This group is for very rounded convex beetles, most found in a moth trap will belong to Coccinelidae, The ladybirds, but there are a few other surprises.
In Theory all 47 of the British ladybirds can be attracted to light, so keep an eye out for any thing interesting.
For further reading I recommend Roy & Browns excellent Field guide to the ladybirds of Great Britain and Ireland which has identification notes on them all.
7 Spot Coccinella septempunctata
One of the larger species of ladybird found in the UK, It's also one of the most common
5- 8 mm
Very little varability
Can be separated from the rarer 'Scarce 7 spot ladybird'by the presence of 2 white triangular marks by the base of the second pair of legs
Eyed Ladybird Anatis ocellata
The UK's largest ladybird
Typically 15 spots usually with cream rings, however spots may be missing in some variations
Pronotum with Black'space invader looking' M shape
Orange Ladybird Halyzia sedecimguttata
Orange with typically 16 white spots
Pronotum orange often with 4 yellow spots
H. axyridis, variation succinea
Harlequin- Harmonia axyridis
One of the Large Common species in the UK, highly variable and often numerous.
yellow,orange, red or black
Spots vary significantly
Pronotum white with up to 5 spots (may be fused), may also have an M shaped mark (pictured) or a black trapezium shape in the centre.
It is significantly larger than other variable species (similar size to the 7 spot)
There are some good examples of different variations on Nature spot
18 Spot- Myrrha octodecimguttata
A Maroon ladybird with, typically, 18 cream coloured spots, this can be somewhat variable, but the moustache shaped marking at the base of elytra is a good indicator for this species.
It is a conifer specialist.
cream spots (there is also a checkered form)
rounded pronotum with cream markings at edges
Brown/ red legs
Cream Spot- Calvia quattuordecimguttata
Pronotum with cream marks at the side edges
A Maroon ladybird with, typically, 14 cream coloured spots. This species. It is a deciduous tree specialist.
A. decempuntata, variation decempunctata. Credit P. Rule
10 Spot- Adalia decempunctata
Probably the most variable Ladybird in Britain, and has caught plenty of people out. It is much smaller than the equally as variable Harlequin ladybird, and has browl legs, which distinguishes it from another variable species, the 2 spot.
I have yet to collate images of the common variations, but for now there is a good selection on Naturespot
May be Red,Orange or Yellow
Spot patterns can be checkered, in addition to spotted
0-15 spotsal though 10 is typical, these may be black, cream, orange or brown
Pronotum White with 5 spots OR one large dark trapezium bordered by white.
14 Spot- Propylea quattuordecimpunctata
One of my favourites with its distinctive yellow colour and rectangular spots
( that sometimes makes a smiley face).
Yellow with 14 square spots (sometimes fused)
Pronotum cream with either black spots or a cloud shape (where spots have fused)
A recent addition to the British list (2014) , An Australian species introduced into France & Italy for control of Olive Scale. a very small and easily overlooked species.
Approx 3.2 mm
Entirely black and covered in pale hairs
There's a good overview HERE.
Variable pattern, but usually a dark horseshoe shape which contains a lighters stripe each side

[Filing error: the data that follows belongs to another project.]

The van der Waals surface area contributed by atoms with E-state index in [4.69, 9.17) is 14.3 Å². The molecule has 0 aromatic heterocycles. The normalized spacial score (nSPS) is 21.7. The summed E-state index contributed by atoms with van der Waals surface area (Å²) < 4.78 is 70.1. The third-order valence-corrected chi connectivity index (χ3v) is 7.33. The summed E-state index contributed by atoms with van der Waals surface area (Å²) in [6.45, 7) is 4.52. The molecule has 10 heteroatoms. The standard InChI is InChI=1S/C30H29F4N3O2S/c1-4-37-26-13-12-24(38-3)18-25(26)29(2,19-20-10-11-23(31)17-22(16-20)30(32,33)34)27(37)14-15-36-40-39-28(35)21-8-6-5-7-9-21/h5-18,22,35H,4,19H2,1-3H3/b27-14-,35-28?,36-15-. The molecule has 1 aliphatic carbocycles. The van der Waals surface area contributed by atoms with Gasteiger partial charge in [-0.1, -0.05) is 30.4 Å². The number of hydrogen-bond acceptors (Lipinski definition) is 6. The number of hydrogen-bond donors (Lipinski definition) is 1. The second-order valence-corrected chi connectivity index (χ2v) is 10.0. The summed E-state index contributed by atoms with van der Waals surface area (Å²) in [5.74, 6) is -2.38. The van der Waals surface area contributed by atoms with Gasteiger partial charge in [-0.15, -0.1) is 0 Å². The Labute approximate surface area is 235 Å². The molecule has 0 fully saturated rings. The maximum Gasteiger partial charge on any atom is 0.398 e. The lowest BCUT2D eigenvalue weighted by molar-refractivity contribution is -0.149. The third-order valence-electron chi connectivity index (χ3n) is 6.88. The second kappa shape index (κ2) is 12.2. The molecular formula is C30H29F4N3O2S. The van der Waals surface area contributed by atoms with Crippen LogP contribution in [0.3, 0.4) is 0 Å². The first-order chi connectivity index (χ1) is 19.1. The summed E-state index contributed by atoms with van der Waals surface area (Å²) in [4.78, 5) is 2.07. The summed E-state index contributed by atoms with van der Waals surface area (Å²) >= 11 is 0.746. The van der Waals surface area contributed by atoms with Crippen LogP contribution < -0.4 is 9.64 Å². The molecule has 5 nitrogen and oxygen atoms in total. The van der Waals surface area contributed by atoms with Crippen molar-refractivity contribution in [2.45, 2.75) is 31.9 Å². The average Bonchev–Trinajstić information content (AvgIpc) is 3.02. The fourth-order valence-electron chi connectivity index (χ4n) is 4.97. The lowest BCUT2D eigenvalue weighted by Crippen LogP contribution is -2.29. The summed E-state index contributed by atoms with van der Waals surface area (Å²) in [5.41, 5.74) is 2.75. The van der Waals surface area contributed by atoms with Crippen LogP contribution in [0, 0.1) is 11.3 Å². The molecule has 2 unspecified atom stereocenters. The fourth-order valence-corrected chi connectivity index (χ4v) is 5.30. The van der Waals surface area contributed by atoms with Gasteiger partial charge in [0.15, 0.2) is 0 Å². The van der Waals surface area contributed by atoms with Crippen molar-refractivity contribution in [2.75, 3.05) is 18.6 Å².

A very small, yet common species of ladybird covered in a thin layer of downy hairs, it is VERY similar to R. litura. They are split HERE.
An Underside shot with the prosternum in focus is vital for others to reliably identify from R.litura with pictures, although its possible to distinguish with well marked individuals
The odd ones out
Thes Beetle are not ladybirds (coccinelidae) and simply superfiscially resemble them, for ease of identification I have put them here.
approx 4- 6mm
Always a deep red
4 black, well defined spots on elytra
black spot in centre of pronotum
Aptly named the 'False ladybird beetle', this beetle is a fungivore from the family Endomychidae.
7-8 mm mm
Black head, pronotum, legs and elytra with 2 rows of orange zigzagged stripes
antennal segments wider than long, gradually expanded
A decent sized beetle from the very variable beetle family Tenebrionidae, usually found on birch polyphore fungus but are attracted to light
Associated with rosemary plants
Tricoloured metallic blue red and gold
Clear rows of punctures on the elytra
Looks similiar to the much rarer Chrysolina cerealis, but this lacks the clear rows of punctures on the elytra
Associated with black whorehound
red antennae and legs
dented bronze/golden sheen to dark elyra and pronotum
2 Clear ridges either side of pronotum
Looks similiar to Chrysolina staphylea , but this is more maroon in colour, lacks the metallic reflection and is on average smaller (5-8.5 mm) lacks the clear rows of punctures on the elytra.
Associated with Cow parsley
Entirely black with weak blue reflection
Shiny pronotum with clear ridges along the edges
Pronotum broadest at base
Clear rows of punctures, with a shorter line of punctures close to where the wingcases meet
Common and widespread wherever there is cow parsley
Associated with Eucalyptus plants
A recent Tazmanian introduction from imported Eucalyptus plants
oval body shape
Extremely variable, often metallic colouration
Males tend to have reddish colouration
7-9mm oval Chrysomelid, Keep an eye out if you or neighbors have Eucalyptus planted. Colour is variable , males seem to be much redder in comparison